Recovery: Planning for Failure
"That's planning for failure, Morty. Even dumber than regular planning."
In order to achieve near-instant and cheap Bitcoin payments, the Lightning Network makes some tradeoffs in comparison to the Bitcoin base layer. One of those tradeoffs is that its security model is more complex.
To protect yourself from loss of funds or significant downtime, it is important to plan ahead for the unexpected.
In this article, our goal is to protect ourselves mainly from loss of funds due to our node failing. We want to be able to recover quickly from such incidents and get back on the Lightning Network with minimal effort.
There are a variety of threats we want to consider, but our strategy will be similar. We might fear that our cloud storage provider suffers from a failure or shuts down entirely. We want to protect ourselves from hardware failures, disk errors, software bugs, fire or temporary power outages as much as our node being stolen or otherwise unavailable.
The process of recovering your node (e.g. from a hardware failure) is different to that of a lightning node migration (e.g. moving your node to a physical server). The precautions discussed here relate to non-scheduled recovery due to emergencies.
LND is very read and write intensive and, as such, may wear out your storage medium faster than other software, and be more sensitive to even small hardware errors. LND should not be run on a SD card (Secure Digital). SSDs (Solid-state drives) are preferable over HDDs (Hard disk drives).
If you decide to deploy your Lightning node in the cloud, choose a reputable provider known for reliable hardware and uptime. You may use RAID (Redundant Array of Independent Disks) to mitigate failures.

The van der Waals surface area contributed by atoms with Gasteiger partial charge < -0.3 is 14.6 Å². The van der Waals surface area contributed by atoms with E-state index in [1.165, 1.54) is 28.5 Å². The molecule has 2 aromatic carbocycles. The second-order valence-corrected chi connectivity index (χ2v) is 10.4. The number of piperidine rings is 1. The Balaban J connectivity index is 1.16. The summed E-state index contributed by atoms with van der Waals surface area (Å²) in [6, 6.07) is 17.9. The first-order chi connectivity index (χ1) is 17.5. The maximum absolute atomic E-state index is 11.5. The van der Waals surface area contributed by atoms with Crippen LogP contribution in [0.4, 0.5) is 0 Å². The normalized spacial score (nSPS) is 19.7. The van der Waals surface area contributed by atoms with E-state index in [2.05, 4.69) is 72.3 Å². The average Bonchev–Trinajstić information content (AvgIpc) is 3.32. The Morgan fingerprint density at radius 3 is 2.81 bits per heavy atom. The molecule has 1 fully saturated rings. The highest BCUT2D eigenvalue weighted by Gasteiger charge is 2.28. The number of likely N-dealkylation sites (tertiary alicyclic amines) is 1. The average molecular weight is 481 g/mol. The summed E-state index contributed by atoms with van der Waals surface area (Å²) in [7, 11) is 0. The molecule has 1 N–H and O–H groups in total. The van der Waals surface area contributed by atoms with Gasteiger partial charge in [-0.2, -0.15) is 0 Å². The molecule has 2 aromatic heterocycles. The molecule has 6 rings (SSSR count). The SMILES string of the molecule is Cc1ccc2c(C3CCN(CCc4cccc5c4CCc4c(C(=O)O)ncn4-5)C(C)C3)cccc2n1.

If your Lightning node is going to run on a device you physically control, invest in a high-quality SSD and consider setting up RAID.
The key to your Lightning node is generated with
lncli createwhen you first start up your node. This seed phrase consists of 24 English words and can be used to derive your node’s public key as well as the Bitcoin private keys of all your on-chain funds. Using only this key, you will be able to recover all on-chain funds in your LND wallet as well as all funds from channels your peers force close on you after your node goes offline.
Keep your aezeed securely backed up, ideally on a piece of paper or in encrypted storage, for example in your password manager.
In the case that our node faces a catastrophic failure, we are unable to revive our channels. Instead, we will rely on static channel backups to contact our former peers and ask them to force close our channels.
A static channel backup exists for each channel we maintain. It contains information about the channel and our peers. The information is encrypted with our node’s private key, meaning our SCBs can only be used by us in conjunction with our aezeed.
To obtain our SCBs, we can use the channel.backup file found in
.lnd/data/chain/bitcoin/channel.backup. This file contains all backups for all our currently existing channels and it is updated every time we or somebody else opens a new channel. We can also obtain the SCB for a specific channel with the command
lncli exportchanbackup --chan_point <channel point>
Keep a copy of your channel.backup file on a separate machine and update it whenever a new channel is opened between your node and a peer.
channel.dbfile found in
.lnd/graph/mainnetcontains important additional information about our channels. We cannot recover from it directly and will need help from additional advanced tools, but the information derived from it can be helpful in recovering funds from channels where peers are not reachable.
Back up this file regularly, but do not rely on it for recovery.
As part of our preparation for the unexpected, we might want to close zombie channels early. Zombie channels are channels that can no longer be used as the peer is no longer online or abandoned the channel. How long we might want to wait before a channel is considered a zombie channel can vary, and we must not confuse them with (private) channels to peers that only occasionally come online.
Generally, if we have a channel with a peer that we don’t expect to come back online, we should close this channel. Older channels for which a SCB does not exist or channels with peers that do not support this feature may also be worth closing.